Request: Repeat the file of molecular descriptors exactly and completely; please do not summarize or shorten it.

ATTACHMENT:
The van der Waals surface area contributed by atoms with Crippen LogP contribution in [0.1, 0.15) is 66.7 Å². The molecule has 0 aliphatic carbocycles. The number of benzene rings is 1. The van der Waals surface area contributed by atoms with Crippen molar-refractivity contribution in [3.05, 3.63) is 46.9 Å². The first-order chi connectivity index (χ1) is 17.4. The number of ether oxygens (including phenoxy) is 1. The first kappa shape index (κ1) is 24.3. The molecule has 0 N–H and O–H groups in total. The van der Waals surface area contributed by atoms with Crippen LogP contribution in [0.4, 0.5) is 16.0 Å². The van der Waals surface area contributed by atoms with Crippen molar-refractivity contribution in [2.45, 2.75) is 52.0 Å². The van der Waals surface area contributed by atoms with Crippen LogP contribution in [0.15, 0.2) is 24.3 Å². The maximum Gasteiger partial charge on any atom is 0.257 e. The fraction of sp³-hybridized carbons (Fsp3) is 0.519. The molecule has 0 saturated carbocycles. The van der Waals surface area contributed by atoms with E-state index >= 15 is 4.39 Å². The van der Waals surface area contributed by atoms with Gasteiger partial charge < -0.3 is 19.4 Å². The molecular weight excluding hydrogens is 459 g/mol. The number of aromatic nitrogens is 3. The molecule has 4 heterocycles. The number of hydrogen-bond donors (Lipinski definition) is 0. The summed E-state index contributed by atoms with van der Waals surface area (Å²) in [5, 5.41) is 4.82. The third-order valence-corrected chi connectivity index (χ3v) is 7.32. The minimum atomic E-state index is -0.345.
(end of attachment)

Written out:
The van der Waals surface area contributed by atoms with Crippen LogP contribution in [0.1, 0.15) is 66.7 Å². The molecule has 0 aliphatic carbocycles. The number of benzene rings is 1. The van der Waals surface area contributed by atoms with Crippen molar-refractivity contribution in [3.05, 3.63) is 46.9 Å². The first-order chi connectivity index (χ1) is 17.4. The number of ether oxygens (including phenoxy) is 1. The first kappa shape index (κ1) is 24.3. The molecule has 0 N–H and O–H groups in total. The van der Waals surface area contributed by atoms with Crippen LogP contribution in [0.4, 0.5) is 16.0 Å². The van der Waals surface area contributed by atoms with Crippen molar-refractivity contribution in [2.45, 2.75) is 52.0 Å². The van der Waals surface area contributed by atoms with Crippen LogP contribution in [0.15, 0.2) is 24.3 Å². The maximum Gasteiger partial charge on any atom is 0.257 e. The fraction of sp³-hybridized carbons (Fsp3) is 0.519. The molecule has 0 saturated carbocycles. The van der Waals surface area contributed by atoms with E-state index >= 15 is 4.39 Å². The van der Waals surface area contributed by atoms with Gasteiger partial charge < -0.3 is 19.4 Å². The molecular weight excluding hydrogens is 459 g/mol. The number of aromatic nitrogens is 3. The molecule has 4 heterocycles. The number of hydrogen-bond donors (Lipinski definition) is 0. The summed E-state index contributed by atoms with van der Waals surface area (Å²) in [5, 5.41) is 4.82. The third-order valence-corrected chi connectivity index (χ3v) is 7.32. The minimum atomic E-state index is -0.345.